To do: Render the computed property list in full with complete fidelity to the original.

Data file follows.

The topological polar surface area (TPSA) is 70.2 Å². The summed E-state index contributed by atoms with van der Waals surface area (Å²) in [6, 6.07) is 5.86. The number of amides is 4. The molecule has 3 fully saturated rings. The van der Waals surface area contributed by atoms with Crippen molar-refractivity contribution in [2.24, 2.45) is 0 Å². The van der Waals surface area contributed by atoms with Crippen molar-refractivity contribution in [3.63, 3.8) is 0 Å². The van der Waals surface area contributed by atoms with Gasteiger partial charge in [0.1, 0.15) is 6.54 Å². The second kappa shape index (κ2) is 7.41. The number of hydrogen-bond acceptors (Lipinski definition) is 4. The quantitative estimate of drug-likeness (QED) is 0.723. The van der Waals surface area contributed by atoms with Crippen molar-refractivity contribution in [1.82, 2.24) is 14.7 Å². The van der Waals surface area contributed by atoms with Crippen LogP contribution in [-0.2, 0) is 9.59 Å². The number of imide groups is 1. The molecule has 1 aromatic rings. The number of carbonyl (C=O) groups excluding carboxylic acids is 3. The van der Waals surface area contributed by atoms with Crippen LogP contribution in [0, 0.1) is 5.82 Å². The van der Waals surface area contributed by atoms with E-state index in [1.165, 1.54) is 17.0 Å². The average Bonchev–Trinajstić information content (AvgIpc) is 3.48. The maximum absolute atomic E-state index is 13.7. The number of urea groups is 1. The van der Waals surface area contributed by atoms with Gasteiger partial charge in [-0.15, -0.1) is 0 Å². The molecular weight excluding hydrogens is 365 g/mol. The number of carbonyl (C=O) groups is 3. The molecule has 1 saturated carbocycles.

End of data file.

The topological polar surface area (TPSA) is 70.2 Å². The summed E-state index contributed by atoms with van der Waals surface area (Å²) in [6, 6.07) is 5.86. The number of amides is 4. The molecule has 3 fully saturated rings. The van der Waals surface area contributed by atoms with Crippen molar-refractivity contribution in [2.24, 2.45) is 0 Å². The van der Waals surface area contributed by atoms with Crippen molar-refractivity contribution in [3.63, 3.8) is 0 Å². The van der Waals surface area contributed by atoms with Gasteiger partial charge in [0.1, 0.15) is 6.54 Å². The second kappa shape index (κ2) is 7.41. The number of hydrogen-bond acceptors (Lipinski definition) is 4. The quantitative estimate of drug-likeness (QED) is 0.723. The van der Waals surface area contributed by atoms with Crippen molar-refractivity contribution in [1.82, 2.24) is 14.7 Å². The van der Waals surface area contributed by atoms with Crippen LogP contribution in [-0.2, 0) is 9.59 Å². The number of imide groups is 1. The molecule has 1 aromatic rings. The number of carbonyl (C=O) groups excluding carboxylic acids is 3. The van der Waals surface area contributed by atoms with Crippen LogP contribution in [0, 0.1) is 5.82 Å². The van der Waals surface area contributed by atoms with E-state index in [1.165, 1.54) is 17.0 Å². The average Bonchev–Trinajstić information content (AvgIpc) is 3.48. The maximum absolute atomic E-state index is 13.7. The number of urea groups is 1. The van der Waals surface area contributed by atoms with Gasteiger partial charge in [-0.15, -0.1) is 0 Å². The molecular weight excluding hydrogens is 365 g/mol. The number of carbonyl (C=O) groups is 3. The molecule has 1 saturated carbocycles.